Gold’s Pullback May Be Expected “Breather” Before Next Push Higher

 

gold price pullback

From Birch Gold Group

In the past few days, the price of gold has had a setback, dropping from its fresh all-time highs to back below $2,000.

After a meteoric rise over the past few months, this pullback was not only expected, but may be the beginning of an opportunity to “buy the dip.”

In fact, this pullback could represent the last time you see gold below $2,000.

One reason why the next big jump in gold’s price could happen soon…

As we’ve already covered in this space, the dollar has been weakening quite a bit recently, moving down on the U.S. Dollar index from a high of nearly 103 in mid-March to its current level in the 93 range.

You can see the 5-month dollar index below:

dollar index dxy 2020

But in the context of gold losing ground this week, Agora’s 5-Minute Forecast makes a critical point: “Intriguingly, gold’s loss has not translated to the dollar’s gain.”

The key word in their statement is “intriguingly.”

Here’s why it’s intriguing: When you compare gold’s price during the same time frame (from March to present) it’s been on an overall rise in value – even when you account for its recent dip in price:

gold price 2020

Agora also highlighted the recent dip as “the day that’s finally serving up a buy-the-dip opportunity in precious metals.”

VanEck: “The price target could be over $4,000”

In a note to investors, VanEck “reasserted the case for gold investing,” highlighting negative “real interest rates” as a possible reason for considering the precious metal. Then they laid out their prediction:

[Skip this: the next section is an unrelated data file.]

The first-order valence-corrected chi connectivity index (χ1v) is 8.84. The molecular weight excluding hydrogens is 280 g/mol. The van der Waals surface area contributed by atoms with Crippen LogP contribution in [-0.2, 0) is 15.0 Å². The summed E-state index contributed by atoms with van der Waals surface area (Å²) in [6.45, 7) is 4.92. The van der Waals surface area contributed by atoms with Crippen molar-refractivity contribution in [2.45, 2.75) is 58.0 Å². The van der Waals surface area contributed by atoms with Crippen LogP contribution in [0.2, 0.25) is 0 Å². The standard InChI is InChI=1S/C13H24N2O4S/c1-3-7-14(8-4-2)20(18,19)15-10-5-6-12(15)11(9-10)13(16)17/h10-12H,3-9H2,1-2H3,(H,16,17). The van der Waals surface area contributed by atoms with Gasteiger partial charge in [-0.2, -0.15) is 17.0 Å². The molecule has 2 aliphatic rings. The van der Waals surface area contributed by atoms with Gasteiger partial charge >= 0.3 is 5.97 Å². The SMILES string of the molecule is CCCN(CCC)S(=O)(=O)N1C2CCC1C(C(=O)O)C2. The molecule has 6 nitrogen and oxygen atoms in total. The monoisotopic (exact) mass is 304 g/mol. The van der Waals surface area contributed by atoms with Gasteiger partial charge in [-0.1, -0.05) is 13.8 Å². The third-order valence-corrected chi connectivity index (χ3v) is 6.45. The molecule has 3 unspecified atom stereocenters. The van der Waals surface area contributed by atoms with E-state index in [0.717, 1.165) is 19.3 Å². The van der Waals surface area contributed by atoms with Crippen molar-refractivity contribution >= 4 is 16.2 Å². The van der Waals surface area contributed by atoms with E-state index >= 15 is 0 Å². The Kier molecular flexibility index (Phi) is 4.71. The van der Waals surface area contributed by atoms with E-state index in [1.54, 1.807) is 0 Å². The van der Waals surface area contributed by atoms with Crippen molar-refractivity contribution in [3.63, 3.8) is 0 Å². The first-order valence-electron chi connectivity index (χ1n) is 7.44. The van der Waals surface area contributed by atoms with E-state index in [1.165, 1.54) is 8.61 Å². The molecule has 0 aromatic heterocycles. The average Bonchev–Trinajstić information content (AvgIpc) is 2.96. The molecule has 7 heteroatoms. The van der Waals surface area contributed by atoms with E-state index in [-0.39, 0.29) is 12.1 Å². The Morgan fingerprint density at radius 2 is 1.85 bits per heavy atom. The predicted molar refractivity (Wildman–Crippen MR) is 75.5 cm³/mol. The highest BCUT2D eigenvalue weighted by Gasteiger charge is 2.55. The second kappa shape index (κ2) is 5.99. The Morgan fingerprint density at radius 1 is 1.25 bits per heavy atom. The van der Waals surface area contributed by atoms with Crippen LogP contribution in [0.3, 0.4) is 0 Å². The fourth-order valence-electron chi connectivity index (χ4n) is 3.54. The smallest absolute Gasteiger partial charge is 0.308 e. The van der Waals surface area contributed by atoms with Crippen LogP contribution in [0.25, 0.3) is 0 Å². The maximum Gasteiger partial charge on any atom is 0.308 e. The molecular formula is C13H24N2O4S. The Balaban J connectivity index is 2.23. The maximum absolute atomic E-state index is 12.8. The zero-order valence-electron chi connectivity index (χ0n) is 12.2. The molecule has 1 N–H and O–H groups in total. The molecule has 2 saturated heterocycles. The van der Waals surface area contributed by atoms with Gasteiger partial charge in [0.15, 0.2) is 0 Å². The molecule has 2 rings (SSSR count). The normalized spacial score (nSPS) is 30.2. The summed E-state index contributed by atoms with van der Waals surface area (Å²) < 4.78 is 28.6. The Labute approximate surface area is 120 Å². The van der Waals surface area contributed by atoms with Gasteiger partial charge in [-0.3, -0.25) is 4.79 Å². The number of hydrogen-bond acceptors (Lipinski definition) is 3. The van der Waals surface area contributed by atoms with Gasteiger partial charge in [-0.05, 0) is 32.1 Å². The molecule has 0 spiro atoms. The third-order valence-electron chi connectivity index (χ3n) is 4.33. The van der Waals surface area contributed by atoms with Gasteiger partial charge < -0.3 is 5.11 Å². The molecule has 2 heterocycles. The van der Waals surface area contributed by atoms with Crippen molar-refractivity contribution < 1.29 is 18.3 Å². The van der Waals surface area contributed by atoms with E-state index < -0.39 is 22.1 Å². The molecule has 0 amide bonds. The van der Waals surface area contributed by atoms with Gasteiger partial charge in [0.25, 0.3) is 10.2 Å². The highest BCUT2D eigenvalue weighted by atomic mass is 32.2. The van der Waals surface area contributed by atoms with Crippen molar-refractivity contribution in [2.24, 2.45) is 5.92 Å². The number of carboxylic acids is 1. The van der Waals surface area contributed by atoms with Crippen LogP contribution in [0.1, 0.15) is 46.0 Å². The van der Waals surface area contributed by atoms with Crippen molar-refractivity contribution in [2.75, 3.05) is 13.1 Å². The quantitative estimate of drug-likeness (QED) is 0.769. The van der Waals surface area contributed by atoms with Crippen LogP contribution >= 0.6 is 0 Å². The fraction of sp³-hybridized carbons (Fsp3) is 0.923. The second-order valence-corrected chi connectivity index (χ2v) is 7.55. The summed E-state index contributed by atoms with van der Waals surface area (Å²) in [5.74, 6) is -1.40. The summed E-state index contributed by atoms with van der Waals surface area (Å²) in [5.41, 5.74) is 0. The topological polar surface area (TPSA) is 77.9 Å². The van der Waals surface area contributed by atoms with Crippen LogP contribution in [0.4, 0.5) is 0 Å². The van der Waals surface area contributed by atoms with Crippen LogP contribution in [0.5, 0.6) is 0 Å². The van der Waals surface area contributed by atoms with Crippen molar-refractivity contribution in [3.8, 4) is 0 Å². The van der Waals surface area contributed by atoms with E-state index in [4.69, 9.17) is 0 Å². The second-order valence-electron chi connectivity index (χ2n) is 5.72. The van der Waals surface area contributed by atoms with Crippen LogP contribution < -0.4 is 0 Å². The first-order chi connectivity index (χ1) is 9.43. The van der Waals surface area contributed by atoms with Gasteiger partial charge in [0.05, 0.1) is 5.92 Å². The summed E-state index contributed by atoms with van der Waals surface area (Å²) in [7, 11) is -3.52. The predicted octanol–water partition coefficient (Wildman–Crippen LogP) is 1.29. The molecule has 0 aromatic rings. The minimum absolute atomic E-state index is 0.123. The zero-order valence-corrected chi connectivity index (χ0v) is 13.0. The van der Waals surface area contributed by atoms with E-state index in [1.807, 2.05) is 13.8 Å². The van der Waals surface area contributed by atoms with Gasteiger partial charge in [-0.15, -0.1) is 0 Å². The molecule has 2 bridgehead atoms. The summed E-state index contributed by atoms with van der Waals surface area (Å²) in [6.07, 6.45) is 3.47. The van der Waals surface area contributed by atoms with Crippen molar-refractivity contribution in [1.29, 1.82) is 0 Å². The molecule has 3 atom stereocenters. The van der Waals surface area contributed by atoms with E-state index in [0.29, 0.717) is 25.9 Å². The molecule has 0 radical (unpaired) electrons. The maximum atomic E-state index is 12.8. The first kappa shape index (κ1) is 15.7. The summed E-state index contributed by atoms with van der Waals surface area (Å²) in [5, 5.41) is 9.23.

If one believes, as we do, that the current central bank stimulus to fight the COVID-19 virus, along with elevated levels of systemic risks, are similar to those during the global financial crisis, then $3,400 may be the target for this bull market. This target comes from taking the post-financial crisis move of 150% on top of the $1,350 gold price base in the summer of 2019.

They followed their prediction up with a shocker: “Of course, if there is a burst of inflation, major U.S. economic weakness or uncertainty, prices may go much higher. Some technicians also believe the price target could be over $4,000.”

Other experts have chimed in on the recent trend in gold’s price, some before the recent dip, but still strengthen the case to buy…

Barry Dawes of Martin Place Securities told CNBC, “The gold market is ‘very strong and could hit $3,500 in two years.’”

The same article noted an idea similar to that of VanEck, stating: “Long-term low interest rates and a tight gold market are factors that could continue to drive the rally in the precious metal.”

Juerg Kiener, managing director of Swiss Asia Capital, piles on:

“If you look at the technical picture, you could actually take this gap from the bottom up and going to the top, that gives you about $2,834 and that would be (an) initial target probably that you could achieve quite fast.”

Matt Maley, chief market strategist at Miller Tabak, spoke to CNBC about the expected pullback: “Again, when you get these kinds of extremes, it takes more than just a few days for it to work off.”

So, assuming it plays out like these experts predict, after a pullback period, gold has the potential to continue the longer-term trend it started back in March.

And if that does play out, it could bode well for those who buy the dip.

Keep an Eye on Gold – But Don’t Forget About Silver Too

It’s super-easy to keep your eye on gold and forget about silver, its less-expensive counterpart.

This week, the “fleet footed” cousin to gold also experienced a dip in price of its own.

But it’s on the rise again, and since March, has followed a similar trajectory in value as gold has.

So examine your retirement savings, consider your risk levels, and look at adding precious metals, such as gold and silver.

Not only have they proven to be a good hedge against dollar debasement and inflation in the past, but it’s possible neither metal will get much cheaper in the near future.